Correction: A previous version of this release quoted former FCC chief economist Tim Brennan calling the FCC “an economics free zone.” His original quote referred specifically to the 2015 Open Internet Order, not the agency as a whole.


WASHINGTON D.C. — This morning, Democratic Senators and activist groups held a press conference attacking FCC Chairman Ajit Pai for “undermining” net neutrality — in particular, his decision to affirm the legality of giving consumers free data.

Congressional Democrats have obstructed net neutrality legislation since 2014 — but it’s not too late to change course,” said Berin Szóka, President of TechFreedom. “Even with a Republican-controlled White House, Congress, and FCC, Rep. Greg Walden still wants to work with Democrats on a lasting compromise. This decade-long battle has always been first and foremost about the FCC’s increasingly broad claims of legal authority. And despite what you heard today, that fight isn’t over: yes, a three judge panel upheld the FCC’s rules, but a scathing dissent laid out a road map for the Supreme Court, if not the full D.C. Circuit, to block Title II. Resolving the FCC’s legal authority in Congress would finally put this polarizing, partisan issue to rest.”

Sen. Markey attacked the FCC for closing its investigation into free data offerings by broadband providers. In response to concerns raised by Markey and other Democratic Senators, the Obama-era FCC had begun reviewing free data plans on a case-by-case basis. And in January, the FCC sent them a report concluding that free data plans offered by Verizon and AT&T “likely” violated the 2015 Open Internet Order because the per-gigabyte rates charged participating content providers exceeded the cost of providing service — even while admitting that the FCC lacked enough evidence to reach a full conclusion.

Banning free data doesn’t help consumers,” continued Szóka. “Yes, of course, a wireless carrier favoring its own services over its rivals’ can be anti-competitive — but that’s why we have antitrust laws! The last FCC was so obsessed with price regulation that it failed to note the dynamic effects of free data offerings: early reports showed T-Mobile users consumed more, not less, data because of BingeOn. By the same token, content providers who don’t pay to have their services exempted from data caps can still reach consumers, and consumers will have that much more data available to use their services. And consumers can and do switch between wireless providers — constraining how much broadband providers can charge. Yet the FCC ignored all these effects, taking a purely static approach to Verizon and AT&T’s offerings — the kind of approach Tim Brennan, the FCC’s former chief economist and a Democrat, had in mind when he called the agency’s 2015 Open Internet Order an ‘economics-free’ zone.”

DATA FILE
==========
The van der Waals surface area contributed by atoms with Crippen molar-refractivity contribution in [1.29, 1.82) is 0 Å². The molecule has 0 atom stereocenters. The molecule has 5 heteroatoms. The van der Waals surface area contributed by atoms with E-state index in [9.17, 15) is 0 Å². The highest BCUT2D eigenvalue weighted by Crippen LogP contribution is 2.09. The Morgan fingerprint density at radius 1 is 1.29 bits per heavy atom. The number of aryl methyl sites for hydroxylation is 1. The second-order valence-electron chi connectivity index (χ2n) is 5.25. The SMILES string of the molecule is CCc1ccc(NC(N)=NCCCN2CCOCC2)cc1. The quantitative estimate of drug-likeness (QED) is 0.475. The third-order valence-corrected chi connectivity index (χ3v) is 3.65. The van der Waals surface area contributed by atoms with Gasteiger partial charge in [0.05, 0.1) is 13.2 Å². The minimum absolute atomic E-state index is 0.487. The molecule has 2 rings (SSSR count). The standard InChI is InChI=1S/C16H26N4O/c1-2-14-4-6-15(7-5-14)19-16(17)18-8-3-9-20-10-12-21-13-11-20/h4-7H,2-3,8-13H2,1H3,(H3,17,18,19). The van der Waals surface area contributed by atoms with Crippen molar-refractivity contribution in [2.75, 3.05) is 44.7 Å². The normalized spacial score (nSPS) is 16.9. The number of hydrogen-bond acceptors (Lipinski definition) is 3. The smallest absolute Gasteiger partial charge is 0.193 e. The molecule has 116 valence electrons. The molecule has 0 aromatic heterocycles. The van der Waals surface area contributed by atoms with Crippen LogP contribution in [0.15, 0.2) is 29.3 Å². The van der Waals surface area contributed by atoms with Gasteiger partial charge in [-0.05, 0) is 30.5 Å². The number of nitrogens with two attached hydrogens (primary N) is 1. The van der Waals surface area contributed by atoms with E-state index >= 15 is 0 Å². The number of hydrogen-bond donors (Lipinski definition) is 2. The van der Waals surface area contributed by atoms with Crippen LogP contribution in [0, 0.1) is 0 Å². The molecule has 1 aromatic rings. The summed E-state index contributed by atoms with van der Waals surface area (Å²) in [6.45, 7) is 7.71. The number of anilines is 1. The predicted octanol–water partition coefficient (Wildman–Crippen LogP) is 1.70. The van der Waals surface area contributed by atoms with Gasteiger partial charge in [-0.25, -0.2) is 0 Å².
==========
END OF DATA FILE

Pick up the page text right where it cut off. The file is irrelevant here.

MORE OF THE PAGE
Yes, net neutrality is going to change, but consumers will still be protected,” concluded Szóka. “Undoing the FCC’s claims of legal authority will simply mean that net neutrality concerns will have to be substantiated with real evidence — by the FTC, state attorneys general, and private plaintiffs. If Democrats want the FCC back on the broadband beat, they’ll need to negotiate a way to require the FCC to pay more than lip service to basic economics. Moving past net neutrality will allow the FCC to focus on the many thorny problems facing those building next-generation broadband networks. Pai’s just announced Broadband Deployment Advisory Committee will shift the agency’s focus: instead of just talking about better service, the FCC will be doing something about it.”


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